6 Super Antioxidant Fruits: The key to longevity
Precious gift from nature, the fruit that restores life and longevityThe Great Discovery of The Fruit of Life Roxburghii is a wild rose originating from China, locally called Sao Si Hua and also known as Chestnut Rose or Cili Fruit. It is yellowish-orange in color and is covered by small spikes. The Roxburghii's flavor is sweet and sour and it has a distinctive smell. Nutritionally it contains high Vitamin C and flavonoid. Rosa Roxburghii Tratt was first discovered by Dr. William Roxburgh, who, at the time, was working at the East India Company. He traveled to Canton, China, and chanced upon a certain wild rose which he named Roxburghii at the Calcutta Botanical Gardens, India – the expansive and world-renown botanical garden. In 1820, this wild rose was shipped and grown in England.
Dr. William Roxburgh (1751-1815) Dr. William Roxburgh (1751 – 1815) discovered the Roxburghii, otherwise known as Chestnut Rose, in the early 1800s; this ancient plant species was already widely known by the Chinese.
Dr. William Roxburgh, who is known as the founding father of Indian Botany, was born in 1751 in Ayrshire, Scotland, the United Kingdom. He studied medicine at the renowned Edinburgh University and was a surgeon at the East India Company of London. He also studied botany from John Hope, the famous botanist. He was later invited by the government of Bengal to take charge of the Calcutta Botanical Gardens. He published numerous works on Indian botany, for which he has been named the founding father of Indian Botany.
Super Fruit…Super NutrientRoxburghii is commonly grown in the Guizhou and Hubei provinces of China. It can be collected only once a year from August through October. This superfruit is known as “Elixir of Life” due to its high antioxidant properties and studies showing its efficacy to decelerate aging, enhance immunity, and protect against diseases associated with the coronary artery and nervous system.
The Miracle Ancient Healing FruitsHawaiian Noni (Morinda citrifolia) is a native plant grown on the islands of Hawaii. The local Hawaiians have regarded it as a healthy food for restoration and for use against diseases from common flu to aging diseases such as high blood pressure, diabetes, osteoarthritis, and cancer for over 2000 years. It contains nutrients from volcanos and is grown organically in natural soil enriched from leaves, bark, seaweed, and coral, making the Hawaiian Noni rich with over 200 phytonutrients, minerals, and antioxidants such as polyphenol, flavonoid, Vitamin C, Vitamin B3, iron, manganese, and selenium.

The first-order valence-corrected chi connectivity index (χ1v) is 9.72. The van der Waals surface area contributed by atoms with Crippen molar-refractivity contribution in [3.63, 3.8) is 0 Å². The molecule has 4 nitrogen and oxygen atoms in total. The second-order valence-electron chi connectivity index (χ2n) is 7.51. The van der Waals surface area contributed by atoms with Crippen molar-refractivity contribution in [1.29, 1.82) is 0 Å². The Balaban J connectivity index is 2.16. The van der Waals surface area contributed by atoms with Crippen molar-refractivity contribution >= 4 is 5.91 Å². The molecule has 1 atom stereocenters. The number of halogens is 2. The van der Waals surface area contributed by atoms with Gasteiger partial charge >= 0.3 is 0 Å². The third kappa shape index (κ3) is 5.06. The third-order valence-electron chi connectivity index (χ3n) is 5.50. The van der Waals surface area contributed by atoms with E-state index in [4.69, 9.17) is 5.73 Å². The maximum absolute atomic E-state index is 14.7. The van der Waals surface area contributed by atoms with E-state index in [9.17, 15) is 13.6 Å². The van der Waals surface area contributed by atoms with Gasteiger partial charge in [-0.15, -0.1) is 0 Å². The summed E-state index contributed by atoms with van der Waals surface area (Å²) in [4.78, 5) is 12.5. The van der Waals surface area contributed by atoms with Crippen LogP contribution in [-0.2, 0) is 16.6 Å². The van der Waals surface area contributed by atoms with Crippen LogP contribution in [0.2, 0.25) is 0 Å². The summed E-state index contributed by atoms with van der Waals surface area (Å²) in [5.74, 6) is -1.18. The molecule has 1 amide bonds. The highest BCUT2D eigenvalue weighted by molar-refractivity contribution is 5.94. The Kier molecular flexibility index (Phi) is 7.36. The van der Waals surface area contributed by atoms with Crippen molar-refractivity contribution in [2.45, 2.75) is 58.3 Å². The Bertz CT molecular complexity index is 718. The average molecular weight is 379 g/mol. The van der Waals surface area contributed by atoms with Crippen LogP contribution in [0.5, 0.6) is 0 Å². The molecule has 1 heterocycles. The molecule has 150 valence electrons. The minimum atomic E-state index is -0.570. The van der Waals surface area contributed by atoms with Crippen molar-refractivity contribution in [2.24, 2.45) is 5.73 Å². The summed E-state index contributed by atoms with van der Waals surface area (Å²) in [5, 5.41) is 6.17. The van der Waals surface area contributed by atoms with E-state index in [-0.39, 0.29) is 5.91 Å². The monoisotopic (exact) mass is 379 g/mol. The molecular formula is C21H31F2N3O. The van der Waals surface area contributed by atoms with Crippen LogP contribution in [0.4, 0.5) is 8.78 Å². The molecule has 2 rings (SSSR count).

The Shining Horse - Legend of the Sea BuckthornIt has been told in the ancient Greek legend of the Shining Horse, that horses weak from the battle were left to die in the forest. Yet to great surprise, it was discovered that those horses left in the forests of Sea Buckthorns, returned with renewed energy, valor, and vitality; their mane, thick and shining, billowing beautifully in the wind. Hence the Sea Buckthorn (Hippophae rhamnoides) was used to nurse thin and weak horses back to strength and ready for combat. It is from this legend that the Sea Buckthorn was named Hippophae, Hippo meaning horse and Pharos meaning to shine (Rongsen, 1992)
A Fountain of YouthPomegranate (Punica granatum), the emerald fruit illustriously known as the Fountain of Youth, helps to slow down the aging process and has been used as an ingredient to cure illness since the ancient time. The color of pomegranate becomes more intense at low temperatures. Scientific findings from around the world affirm the multiple health benefits of this fruit.
The secret antioxidant of the pomegranateThe pomegranate contains many essential nutrients such as phenolics, flavonoids, ellagitannins and pro-anthocyanidin. The latest research shows that the bacteria in the intestine can change ellagitannin into Urolithin A, stimulating 'Mitophagy' which eliminates Mitochondria that are ineffective in cells. The collection of defective Mitochondria in cells can lead to age-associated diseases, for instance, Parkinson's disease.
An efficiency test of Urolithin A in roundworms (C. Elegans), a subject commonly selected to test aging antidotes, shows that the lifespan of the roundworm exposed to Urolithin A increased by 45%. A test conducted in aging mice with muscle failure had a similar conclusion. The mice receiving Urolithin A displayed higher stamina levels than those without Urolithin A by up to 42%.